- Soldering irons
First of all dont get a cheap gas iron, you cant control the heat anywhere near well enough and with modern lead free solders you need higher temps but with good control otherwise yould burn everything. get a cheapish electric on from maplin and youll at least be able to control it to some extent. soldering properly requires skill and practice so i wouldnt go in on something you actually want to start with. get an old cd player or what ever and practice. laminate construction and component size have a part to play and will dictate what you need to use in terms of tips etc. for desoldering i personally prefer wick rather than suckers but its up to you.Posted 4 years agodvatcmarkMember
Don’t get gas. I would recommend the 15w one from Maplin for small electronics like the PiPosted 4 years ago
As an occasional dabbler and having both electric and gas ones in the garage, the electric one gets used every time.
One of the down sides with the gas ones is that there is an exhaust from the burner that can do proper damage to your surroundings / whatever you’re fixing.
Gas is great for fixing stuff outside: like on the car.
My 2p’s worth.Posted 4 years agojon1973Member
Just need one for a couple of small jobs (breakout kit for a Raspberry Pi + whatever I end up doing with it). Don’t want to spend a fortune. Seen a cordless gas one in Aldi, are these worth a look?
Any recommendations? I guess a kit would be nice with everything I need to get started.
ThanksPosted 4 years agoandylMember
I keep a roll of proper solder just in case.
The maplin 30W model (yellow) is decent as a general purpose iron. Cheap replaceable tips and feels okay in the hand.
I picked up one of their ESD variable temps ones for an experiment and was impressed for the price at it was on offer for £40. http://www.maplin.co.uk/60w-professional-lcd-solder-station-with-esd-protection-511927
The iron is cheap feeling but it’s because I grew up using dads professional weller ones and it’s only £9.99 for a replacement iron.Posted 4 years agoIanMunroMember
when you say proper solder you mean the solder that now cannot be used in almost all electronics
You need to add to the end of that sentence ‘used in almost all electronics that is commercially sold’ 🙂 I’m guessing that the OP isn’t planning to go into commercial production. The chances of them getting a lead-free solder that wets as well as a leaded one is slim. And thus the chance of producing a decent joint if you only occasionally solder is also slimmer.Posted 4 years ago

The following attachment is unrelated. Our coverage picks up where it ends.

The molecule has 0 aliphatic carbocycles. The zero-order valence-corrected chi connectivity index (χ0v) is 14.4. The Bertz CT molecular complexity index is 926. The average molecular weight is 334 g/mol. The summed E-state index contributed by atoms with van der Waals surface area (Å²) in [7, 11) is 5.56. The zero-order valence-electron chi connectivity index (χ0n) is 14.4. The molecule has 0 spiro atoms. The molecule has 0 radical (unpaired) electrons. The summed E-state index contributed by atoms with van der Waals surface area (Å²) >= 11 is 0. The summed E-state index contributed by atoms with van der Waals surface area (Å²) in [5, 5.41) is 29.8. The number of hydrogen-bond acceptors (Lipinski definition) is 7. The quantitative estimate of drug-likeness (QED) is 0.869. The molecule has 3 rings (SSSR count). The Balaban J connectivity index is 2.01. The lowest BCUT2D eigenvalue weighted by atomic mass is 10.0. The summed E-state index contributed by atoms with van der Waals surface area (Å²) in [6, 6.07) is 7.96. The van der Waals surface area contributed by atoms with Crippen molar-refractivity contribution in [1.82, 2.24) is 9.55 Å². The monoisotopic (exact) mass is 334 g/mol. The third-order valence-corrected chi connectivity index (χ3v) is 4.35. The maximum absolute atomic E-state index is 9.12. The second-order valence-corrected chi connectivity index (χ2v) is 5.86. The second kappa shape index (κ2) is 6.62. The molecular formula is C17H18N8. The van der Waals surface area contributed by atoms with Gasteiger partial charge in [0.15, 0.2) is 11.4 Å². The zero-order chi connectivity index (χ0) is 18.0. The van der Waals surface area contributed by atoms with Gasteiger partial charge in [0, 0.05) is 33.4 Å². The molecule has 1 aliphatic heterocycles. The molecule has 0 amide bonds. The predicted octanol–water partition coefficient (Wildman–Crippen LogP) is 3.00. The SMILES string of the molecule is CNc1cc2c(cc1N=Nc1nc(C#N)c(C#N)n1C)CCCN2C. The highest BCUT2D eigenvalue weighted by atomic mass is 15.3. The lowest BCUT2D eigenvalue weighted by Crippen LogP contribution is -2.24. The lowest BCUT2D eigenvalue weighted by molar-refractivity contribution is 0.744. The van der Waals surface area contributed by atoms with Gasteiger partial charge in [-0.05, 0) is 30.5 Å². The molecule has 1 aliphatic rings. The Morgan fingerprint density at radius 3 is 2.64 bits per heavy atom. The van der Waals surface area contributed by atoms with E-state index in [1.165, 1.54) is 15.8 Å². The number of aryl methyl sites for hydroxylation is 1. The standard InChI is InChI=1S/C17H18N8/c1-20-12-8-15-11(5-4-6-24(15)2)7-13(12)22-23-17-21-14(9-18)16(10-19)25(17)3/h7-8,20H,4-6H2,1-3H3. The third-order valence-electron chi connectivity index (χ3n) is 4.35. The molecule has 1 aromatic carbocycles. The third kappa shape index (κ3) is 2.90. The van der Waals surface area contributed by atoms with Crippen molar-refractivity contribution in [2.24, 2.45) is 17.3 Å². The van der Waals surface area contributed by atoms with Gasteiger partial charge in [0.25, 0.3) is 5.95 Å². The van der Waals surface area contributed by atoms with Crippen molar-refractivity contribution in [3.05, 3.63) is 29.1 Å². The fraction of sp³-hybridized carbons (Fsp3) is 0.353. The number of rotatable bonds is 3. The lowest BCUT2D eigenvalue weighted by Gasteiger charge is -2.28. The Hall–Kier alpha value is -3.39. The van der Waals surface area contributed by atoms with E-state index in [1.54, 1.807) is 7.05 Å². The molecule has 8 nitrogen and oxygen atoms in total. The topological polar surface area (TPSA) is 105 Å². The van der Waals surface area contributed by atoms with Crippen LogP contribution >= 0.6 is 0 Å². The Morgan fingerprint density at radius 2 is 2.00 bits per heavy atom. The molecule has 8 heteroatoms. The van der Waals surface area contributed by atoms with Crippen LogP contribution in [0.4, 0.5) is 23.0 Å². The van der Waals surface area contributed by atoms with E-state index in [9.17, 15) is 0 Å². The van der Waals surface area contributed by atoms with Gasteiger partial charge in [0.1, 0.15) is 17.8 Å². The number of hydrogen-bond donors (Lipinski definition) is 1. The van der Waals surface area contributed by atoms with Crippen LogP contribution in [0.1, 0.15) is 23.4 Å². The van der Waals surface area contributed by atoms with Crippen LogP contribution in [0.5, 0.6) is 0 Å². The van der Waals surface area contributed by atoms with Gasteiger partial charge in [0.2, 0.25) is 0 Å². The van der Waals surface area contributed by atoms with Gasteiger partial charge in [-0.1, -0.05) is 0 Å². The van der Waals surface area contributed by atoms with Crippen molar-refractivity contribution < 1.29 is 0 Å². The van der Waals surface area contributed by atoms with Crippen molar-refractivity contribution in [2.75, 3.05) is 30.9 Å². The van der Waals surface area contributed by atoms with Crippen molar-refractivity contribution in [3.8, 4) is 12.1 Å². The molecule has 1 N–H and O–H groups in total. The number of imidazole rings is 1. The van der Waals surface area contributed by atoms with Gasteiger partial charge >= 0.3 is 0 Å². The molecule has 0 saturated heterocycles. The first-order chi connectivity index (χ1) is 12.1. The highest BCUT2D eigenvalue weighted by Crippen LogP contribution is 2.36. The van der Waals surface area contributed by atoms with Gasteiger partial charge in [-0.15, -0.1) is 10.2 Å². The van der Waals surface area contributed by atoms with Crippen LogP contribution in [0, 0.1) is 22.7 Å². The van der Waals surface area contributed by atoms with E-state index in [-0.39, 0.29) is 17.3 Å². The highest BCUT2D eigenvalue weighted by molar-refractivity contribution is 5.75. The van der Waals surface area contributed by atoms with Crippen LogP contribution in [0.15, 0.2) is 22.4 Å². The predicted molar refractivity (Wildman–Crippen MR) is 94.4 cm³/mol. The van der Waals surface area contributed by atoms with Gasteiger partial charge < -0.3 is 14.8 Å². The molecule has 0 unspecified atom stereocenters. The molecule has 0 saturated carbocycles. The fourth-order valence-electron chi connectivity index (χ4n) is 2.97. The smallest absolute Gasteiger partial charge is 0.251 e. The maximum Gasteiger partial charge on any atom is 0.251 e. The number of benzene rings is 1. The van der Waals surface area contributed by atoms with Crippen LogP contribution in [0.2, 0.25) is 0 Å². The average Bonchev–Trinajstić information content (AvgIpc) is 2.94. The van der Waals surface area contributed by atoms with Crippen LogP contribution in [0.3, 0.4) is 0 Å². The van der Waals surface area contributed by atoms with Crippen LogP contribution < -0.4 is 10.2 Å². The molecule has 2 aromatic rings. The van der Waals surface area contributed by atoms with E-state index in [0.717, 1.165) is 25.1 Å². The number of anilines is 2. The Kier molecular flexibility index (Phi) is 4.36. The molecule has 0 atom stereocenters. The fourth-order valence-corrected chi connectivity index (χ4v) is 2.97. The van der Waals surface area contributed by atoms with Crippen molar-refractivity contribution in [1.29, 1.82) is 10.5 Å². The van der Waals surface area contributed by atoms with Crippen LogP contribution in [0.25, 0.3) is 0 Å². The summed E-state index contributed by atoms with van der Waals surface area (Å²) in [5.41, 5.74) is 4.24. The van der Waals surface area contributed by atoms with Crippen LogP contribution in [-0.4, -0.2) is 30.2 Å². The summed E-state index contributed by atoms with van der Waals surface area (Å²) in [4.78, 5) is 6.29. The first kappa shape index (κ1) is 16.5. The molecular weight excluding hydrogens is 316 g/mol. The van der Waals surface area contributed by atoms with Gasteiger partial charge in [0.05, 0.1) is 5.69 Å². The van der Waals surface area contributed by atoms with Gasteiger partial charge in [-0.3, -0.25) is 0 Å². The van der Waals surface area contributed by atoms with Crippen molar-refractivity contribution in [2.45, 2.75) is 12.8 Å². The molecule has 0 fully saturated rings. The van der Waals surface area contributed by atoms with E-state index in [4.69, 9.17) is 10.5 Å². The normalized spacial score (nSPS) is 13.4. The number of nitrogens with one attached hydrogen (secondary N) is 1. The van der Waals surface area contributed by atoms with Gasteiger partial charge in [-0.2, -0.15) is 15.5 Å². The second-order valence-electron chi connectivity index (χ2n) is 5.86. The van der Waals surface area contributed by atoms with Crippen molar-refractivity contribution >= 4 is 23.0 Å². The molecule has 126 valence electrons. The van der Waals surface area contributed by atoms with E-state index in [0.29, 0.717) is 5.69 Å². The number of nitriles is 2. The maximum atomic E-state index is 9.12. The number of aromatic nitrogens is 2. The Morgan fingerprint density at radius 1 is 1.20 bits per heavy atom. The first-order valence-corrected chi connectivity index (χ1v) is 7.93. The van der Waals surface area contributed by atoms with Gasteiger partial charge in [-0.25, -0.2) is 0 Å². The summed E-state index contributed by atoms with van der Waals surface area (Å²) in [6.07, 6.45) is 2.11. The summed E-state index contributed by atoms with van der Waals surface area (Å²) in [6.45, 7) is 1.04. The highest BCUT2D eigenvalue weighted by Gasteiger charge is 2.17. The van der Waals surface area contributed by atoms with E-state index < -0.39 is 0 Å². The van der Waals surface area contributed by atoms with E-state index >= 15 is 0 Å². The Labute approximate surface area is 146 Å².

Also lead-free is more toxic to use as the fluxes in them have to be far more aggressive.
For home use it has no plus points. For commercial use it has no plus points either. It’s just you’ve no choice but to use it.chiefgrooveguruMember
This would be way overkill for you but we bought a Xytronic LF2000 for work and it’s a joy to use, especially as we have to use lead-free solder. Bit life is so good that it’ll work out cheaper than our previous solder station in about a year. Just an FYI for anyone that’s wedded to Weller and Antex. We’re soldering some big high current (20A+) components so need all that power!Posted 4 years agoRichPennyMember
Lead free solder was the devils work when launched, probably better now. I think you can still use leaded for rework in commercial electronics. Do remember lots of noise about the increased melting points for lead free more than negating any environmental benefits.
I would stay away from gas irons and lead free if you can. Maybe pick up an old fixed temp weller from ebay?Posted 4 years agoCaptainSlowMember
Lead free solder is fine, if you know how to solder properly it isn’t an issue.
If you’re just doing a couple of small joints using thin wire to PCB a cheaper leccy iron will be fine. If you’re likely to be doing more than that and soldering leads onto larger pieces such as the back of a pot then get an adjustable iron or a high wattage iron, for that, the hotter the betterer.
Any iron (small tip) can be used for SMD prototypes if you know what you’re doing but for ease, you cant beat using the proper system.
I’m working on the assumption this is not for SMD and that you can just go borrow one?Posted 4 years agoFuzzyWuzzyMember
I bought one of these http://www.maplin.co.uk/40w-soldering-kit-399593 when I needed to replace some capacitors in my TV. I was surprised my cack-handedness didn’t melt everything within 10ft, even more surprised when the TV worked again afterwards. Soldering iron seemed OK although seemed more hassle using it + the supplied solder than I remember from my school days.Posted 4 years ago
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